Investing Now vs Investing Later

Everybody knows that the sooner you start investing and saving, the more money you will end up with.  So why do people always put off saving money and investing?  Part of the reason is because they do not realize what the opportunity cost is.  If most people saw the difference by the numbers then they might be more inspired to start right away.  Let’s take a look at a few different scenarios.

Scenario 1:

Mr. Smith graduates from college at age 22 and gets a well-paying job.  He manages to save $1,000 a month for the next ten years.  Every month he adds the $1,000 to his investment account and he consistently has a rate of return of 10%.  By age 32 he has amassed about $210,450.  At this point if he were to stop saving $1,000 a month and let the savings he already has compound until age 65, he would then have about $6.5 million at retirement.  Mr. Smith has saved $12,000 a year for ten years which equates to a total capital of $120,000.  The fact that he would have $6.5 million at age 65 is incredible. 

Scenario 2:

Mr. Smith graduates from college at age 22 and gets a well-paying job.  He neglects to save any money at all until he is age 32.  When he turns 32 he decides to start saving $1,000 a month every month until he turns 65 with a return of 10% as in Scenario 1.  Using this approach Mr. Smith would amass roughly $3.46 million dollars.  Notice that although he saved $396,000 in capital which is more than 3x what he saved in Scenario 1, he ended up with less money because he lost ten years of compounding.  In fact, those ten years cost him about $3 million dollars in future money.  It is ironic that he saved MORE money and ended up with LESS money from investing all because of the ten year period of not saving.  Compounding is that powerful. 

Scenario 3:

Mr. Smith graduates from college at age 22 and gets a well-paying job.  He manages to save $1,000 a month for the next ten years.  Every month he adds the $1,000 to his investment account and he consistently has a rate of return of 10%.  By age 32 he has amassed about $210,450.  At this point Mr. Smith decides to continue saving $1,000 a month until age 65.  Using this approach he would amass about $10 million by age 65.  He would have saved $516,000 of his own money during this time.  It is no surprise that he ends up with the most money in this scenario.  Here he has maximized savings and compounding time which gives him the best of both worlds and the result is an extra $3.5 million from Scenario 1 and an extra $7 million from Scenario 2.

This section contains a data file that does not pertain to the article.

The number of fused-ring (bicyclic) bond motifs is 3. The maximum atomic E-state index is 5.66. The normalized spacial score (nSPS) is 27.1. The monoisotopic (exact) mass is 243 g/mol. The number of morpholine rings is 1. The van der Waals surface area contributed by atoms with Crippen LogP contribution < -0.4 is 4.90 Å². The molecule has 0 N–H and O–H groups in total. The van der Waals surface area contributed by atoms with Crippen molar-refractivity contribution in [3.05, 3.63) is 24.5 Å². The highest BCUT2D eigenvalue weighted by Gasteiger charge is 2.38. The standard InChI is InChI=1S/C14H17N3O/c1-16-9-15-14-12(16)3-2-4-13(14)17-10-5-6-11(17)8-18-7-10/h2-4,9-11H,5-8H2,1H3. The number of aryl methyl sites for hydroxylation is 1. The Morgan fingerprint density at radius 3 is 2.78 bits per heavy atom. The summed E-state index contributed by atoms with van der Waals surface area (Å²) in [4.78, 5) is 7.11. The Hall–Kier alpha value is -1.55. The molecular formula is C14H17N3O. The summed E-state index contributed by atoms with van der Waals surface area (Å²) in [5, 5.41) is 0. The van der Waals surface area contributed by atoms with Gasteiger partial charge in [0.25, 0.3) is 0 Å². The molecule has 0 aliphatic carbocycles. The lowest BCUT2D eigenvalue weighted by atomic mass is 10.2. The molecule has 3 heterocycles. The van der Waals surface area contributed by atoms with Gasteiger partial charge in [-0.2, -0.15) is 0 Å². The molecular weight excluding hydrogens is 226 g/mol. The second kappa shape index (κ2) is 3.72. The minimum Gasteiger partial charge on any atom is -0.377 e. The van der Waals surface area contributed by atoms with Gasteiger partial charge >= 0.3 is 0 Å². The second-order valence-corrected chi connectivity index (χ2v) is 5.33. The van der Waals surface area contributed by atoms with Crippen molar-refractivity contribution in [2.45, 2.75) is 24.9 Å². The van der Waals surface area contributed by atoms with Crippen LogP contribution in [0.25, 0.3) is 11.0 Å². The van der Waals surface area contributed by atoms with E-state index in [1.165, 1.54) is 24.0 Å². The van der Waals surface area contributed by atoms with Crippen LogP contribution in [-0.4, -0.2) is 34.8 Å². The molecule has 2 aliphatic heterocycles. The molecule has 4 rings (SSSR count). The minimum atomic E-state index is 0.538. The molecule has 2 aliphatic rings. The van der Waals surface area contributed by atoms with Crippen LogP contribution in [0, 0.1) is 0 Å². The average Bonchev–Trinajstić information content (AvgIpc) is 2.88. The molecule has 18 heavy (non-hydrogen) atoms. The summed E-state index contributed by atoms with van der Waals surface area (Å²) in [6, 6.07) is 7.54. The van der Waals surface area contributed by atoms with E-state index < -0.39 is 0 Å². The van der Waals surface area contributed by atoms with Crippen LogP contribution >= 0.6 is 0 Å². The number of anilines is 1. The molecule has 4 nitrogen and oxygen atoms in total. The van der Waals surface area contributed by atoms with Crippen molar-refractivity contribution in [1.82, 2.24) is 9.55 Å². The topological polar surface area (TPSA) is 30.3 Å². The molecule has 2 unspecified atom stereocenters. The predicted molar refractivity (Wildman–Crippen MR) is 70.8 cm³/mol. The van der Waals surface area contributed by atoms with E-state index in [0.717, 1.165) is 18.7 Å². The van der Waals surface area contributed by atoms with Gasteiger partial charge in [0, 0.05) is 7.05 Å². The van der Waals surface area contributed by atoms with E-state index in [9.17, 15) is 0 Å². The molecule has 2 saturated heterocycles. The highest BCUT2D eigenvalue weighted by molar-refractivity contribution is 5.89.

Scenario 4:

Mr. Smith graduates from college at age 22 and gets a well-paying job.  He neglects to save any money at all until he is age 42.  At age 42 he decides to start saving $1,000 a month every month until age 65 with a return of 10% as in the other scenarios.  Using this approach Mr. Smith would accumulate about $1.15 million by age 65.  He would have saved $276,000 of his own money and earned the rest from investment returns.  This is the scenario in which Mr. Smith has the least amount of money by retirement, and it is no surprise because he delayed saving by 20 years.  Compounding is by far the most powerful variable in these examples, and it highlights perfectly the opportunity cost of putting off saving money. 

You can fiddle around with the numbers for yourself to create different scenarios to see the opportunity cost of delaying your savings.  The main variables are when you start saving and investing, the rate of return, and the size of the monthly contributions.  The golden years of saving are from age 20-40.  If you can manage to save in your twenties that is terrific, but that is also considered to be the hardest time of one’s life to save money.  Most young adults are trying to get their career and adult life started off on the right foot, and that can require a lot of money sometimes.  However, saving in your thirties is essential if you desire a large retirement fund.  Delaying your savings can cost you a lot more money than most people realize.  It is hard to believe that the difference can be on the scale of millions of dollars, but the math doesn’t lie. 

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